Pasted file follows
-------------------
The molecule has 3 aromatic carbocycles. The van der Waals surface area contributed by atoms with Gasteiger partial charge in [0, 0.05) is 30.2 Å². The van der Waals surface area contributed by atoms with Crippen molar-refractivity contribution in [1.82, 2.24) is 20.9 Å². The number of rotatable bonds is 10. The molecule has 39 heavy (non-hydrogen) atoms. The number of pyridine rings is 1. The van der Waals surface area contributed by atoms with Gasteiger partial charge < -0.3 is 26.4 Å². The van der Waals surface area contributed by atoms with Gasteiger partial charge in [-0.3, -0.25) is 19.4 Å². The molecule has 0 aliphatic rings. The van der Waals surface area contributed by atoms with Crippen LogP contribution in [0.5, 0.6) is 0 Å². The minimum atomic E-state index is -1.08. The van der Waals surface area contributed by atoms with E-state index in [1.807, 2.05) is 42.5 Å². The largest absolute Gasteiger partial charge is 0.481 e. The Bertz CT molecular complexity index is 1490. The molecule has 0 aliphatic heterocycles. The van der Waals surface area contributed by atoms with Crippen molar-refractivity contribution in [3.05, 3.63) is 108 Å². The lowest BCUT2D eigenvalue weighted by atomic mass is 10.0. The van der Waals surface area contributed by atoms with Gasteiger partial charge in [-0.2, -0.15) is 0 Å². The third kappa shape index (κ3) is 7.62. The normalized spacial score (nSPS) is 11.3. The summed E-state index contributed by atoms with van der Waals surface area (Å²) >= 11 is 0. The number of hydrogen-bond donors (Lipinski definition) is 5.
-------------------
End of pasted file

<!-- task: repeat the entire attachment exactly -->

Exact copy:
The molecule has 3 aromatic carbocycles. The van der Waals surface area contributed by atoms with Gasteiger partial charge in [0, 0.05) is 30.2 Å². The van der Waals surface area contributed by atoms with Crippen molar-refractivity contribution in [1.82, 2.24) is 20.9 Å². The number of rotatable bonds is 10. The molecule has 39 heavy (non-hydrogen) atoms. The number of pyridine rings is 1. The van der Waals surface area contributed by atoms with Gasteiger partial charge < -0.3 is 26.4 Å². The van der Waals surface area contributed by atoms with Gasteiger partial charge in [-0.3, -0.25) is 19.4 Å². The molecule has 0 aliphatic rings. The van der Waals surface area contributed by atoms with Crippen LogP contribution in [0.5, 0.6) is 0 Å². The minimum atomic E-state index is -1.08. The van der Waals surface area contributed by atoms with E-state index in [1.807, 2.05) is 42.5 Å². The largest absolute Gasteiger partial charge is 0.481 e. The Bertz CT molecular complexity index is 1490. The molecule has 0 aliphatic heterocycles. The van der Waals surface area contributed by atoms with Crippen molar-refractivity contribution in [3.05, 3.63) is 108 Å². The lowest BCUT2D eigenvalue weighted by atomic mass is 10.0. The van der Waals surface area contributed by atoms with Gasteiger partial charge in [-0.2, -0.15) is 0 Å². The third kappa shape index (κ3) is 7.62. The normalized spacial score (nSPS) is 11.3. The summed E-state index contributed by atoms with van der Waals surface area (Å²) >= 11 is 0. The number of hydrogen-bond donors (Lipinski definition) is 5.